I read that he did have a directive that instructed to NOT be kept alive if circumstances such as this occurred.
The family is so dysfunctional...who knows what is really going on.
I do not care to continue this verbal badminton with you any longer.
I am also pro-life, up close and more personal than I care to share in a public forum, and have remained so for 7 decades.
Your condemnation of Catholic Hospice care might appear to some of us to be “Catholic bashing”, because it certainly doesn’t fit my experience (not RCatholic, but Anglican). They were dedicated to keep my husband alive, with me, comfortable, eating and drinking as much as humanly possible.
I sense that you have an agenda, and if so, there is no point in discussing it further. I believe in life, as you do, but we part ways when we get “technical” about how far to go when bodily systems have shut down, when more intervention is only for us, not those we love so much.
You have made your case, and I have made mine. Neither of us know the mind of God, and all any of us can do in our personal decisions is the best we can, given the information we have at the moment.
That, I pray, is all that is expected of us, except the humility to know how much we do not know.
Please explain how I was “wrong on this from the start.” And what priests did I insult how?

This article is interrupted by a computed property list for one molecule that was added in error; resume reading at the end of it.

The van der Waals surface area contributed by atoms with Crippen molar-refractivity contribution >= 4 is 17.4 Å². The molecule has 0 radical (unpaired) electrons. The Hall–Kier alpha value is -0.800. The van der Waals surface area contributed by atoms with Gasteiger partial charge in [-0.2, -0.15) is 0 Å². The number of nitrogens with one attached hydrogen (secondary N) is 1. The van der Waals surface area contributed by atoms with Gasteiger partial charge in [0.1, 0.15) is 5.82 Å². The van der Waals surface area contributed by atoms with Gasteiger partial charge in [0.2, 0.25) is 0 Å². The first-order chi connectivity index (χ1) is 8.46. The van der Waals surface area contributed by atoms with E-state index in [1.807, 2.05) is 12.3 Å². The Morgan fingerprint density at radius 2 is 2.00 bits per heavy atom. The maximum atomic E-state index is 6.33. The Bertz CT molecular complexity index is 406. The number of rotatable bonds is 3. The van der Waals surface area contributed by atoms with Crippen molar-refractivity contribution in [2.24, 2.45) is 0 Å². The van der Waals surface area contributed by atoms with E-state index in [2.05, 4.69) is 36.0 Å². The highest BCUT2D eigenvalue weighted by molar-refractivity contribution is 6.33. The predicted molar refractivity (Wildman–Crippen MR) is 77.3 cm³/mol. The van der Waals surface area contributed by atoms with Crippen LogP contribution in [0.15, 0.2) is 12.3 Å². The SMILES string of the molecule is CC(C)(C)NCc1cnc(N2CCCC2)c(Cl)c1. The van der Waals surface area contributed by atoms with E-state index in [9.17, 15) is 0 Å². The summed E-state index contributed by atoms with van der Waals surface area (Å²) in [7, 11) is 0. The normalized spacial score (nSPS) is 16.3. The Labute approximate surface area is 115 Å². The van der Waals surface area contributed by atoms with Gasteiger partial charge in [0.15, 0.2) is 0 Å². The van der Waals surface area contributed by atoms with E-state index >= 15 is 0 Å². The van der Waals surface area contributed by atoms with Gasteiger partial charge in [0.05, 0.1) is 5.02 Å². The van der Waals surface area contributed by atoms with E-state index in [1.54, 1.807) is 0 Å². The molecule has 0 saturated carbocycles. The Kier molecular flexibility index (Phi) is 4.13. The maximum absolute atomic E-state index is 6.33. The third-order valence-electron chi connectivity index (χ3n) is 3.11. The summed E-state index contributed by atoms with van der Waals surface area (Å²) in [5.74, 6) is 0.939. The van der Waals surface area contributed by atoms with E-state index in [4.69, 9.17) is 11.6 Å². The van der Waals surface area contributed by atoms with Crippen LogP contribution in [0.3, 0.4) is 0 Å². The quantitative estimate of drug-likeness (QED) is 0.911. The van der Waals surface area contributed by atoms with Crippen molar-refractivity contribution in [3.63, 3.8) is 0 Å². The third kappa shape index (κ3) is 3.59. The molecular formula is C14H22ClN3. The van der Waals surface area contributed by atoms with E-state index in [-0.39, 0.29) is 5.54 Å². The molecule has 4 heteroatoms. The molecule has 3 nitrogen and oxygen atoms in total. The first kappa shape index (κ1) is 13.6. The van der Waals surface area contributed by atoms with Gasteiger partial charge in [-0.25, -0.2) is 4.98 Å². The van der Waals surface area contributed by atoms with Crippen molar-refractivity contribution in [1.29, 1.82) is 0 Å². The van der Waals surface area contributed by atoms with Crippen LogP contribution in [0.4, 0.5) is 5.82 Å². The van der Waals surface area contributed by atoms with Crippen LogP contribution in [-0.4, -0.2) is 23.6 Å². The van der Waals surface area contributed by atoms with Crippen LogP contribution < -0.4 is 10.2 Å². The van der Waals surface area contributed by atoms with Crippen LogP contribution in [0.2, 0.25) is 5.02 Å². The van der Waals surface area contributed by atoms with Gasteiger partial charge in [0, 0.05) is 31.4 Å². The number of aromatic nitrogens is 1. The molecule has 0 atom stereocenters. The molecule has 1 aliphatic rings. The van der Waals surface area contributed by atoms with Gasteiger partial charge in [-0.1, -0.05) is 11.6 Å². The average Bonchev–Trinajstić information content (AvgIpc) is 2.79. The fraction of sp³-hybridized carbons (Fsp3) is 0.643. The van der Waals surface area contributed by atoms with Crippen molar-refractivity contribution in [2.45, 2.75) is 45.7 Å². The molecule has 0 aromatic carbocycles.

I'm not condemning Catholic Hospice care. I work for and am helping expand access to good Catholic Hospice care.
I follow the Church's directives on nutrition and hydration, ordinary vs extraordinary. That's my sole "agenda."
You seem to know a bit about hospice care. I have a question. Is it typical to remove medications (like blood pressure med’s, vitamins, etc) once a person is placed under hospice care?....and if so, why? Isn’t this hastening death and reducing quality of life?
The group I'm chairing is
dedicated to promoting and developing pro-life alternatives within the healthcare field, to combat the threat that the rationing of care and euthanasia pose to our vulnerable, sick, elderly and dying. We are setting up a pro-life hotline and a network of pro-life healthcare providers, facilities and institutions to help those threatened by health care rationing and the pressures for euthanasia. We are also working on developing a network of patient care advocates to help people navigate the landmine that our healthcare system is rapidly becoming.
To do this we are networking with established pro-life groups and healthcare organizations. In the future we hope to help grassroots pro-life healthcare providers and facilities (like our Catholic Hospice) get off the ground and fill in the gaps of the pro-life infrastructure to provide pro-life care at end of life.
More than likely we have far more in common than we do differences, we've just unfortunately found ourselves on opposite ends of very trying situations with loved ones we held dear.
I felt personally attacked by your posts on this thread, so my responses were probably stronger than they could have been. If so, my apologies.
See my pm.
Agree, I've seen and heard that also and it was not true at all. Trusting medical care staff to give proper medical care for a loved relative is dangerous, imho for heart and soul. We need to advocate for our loved ones.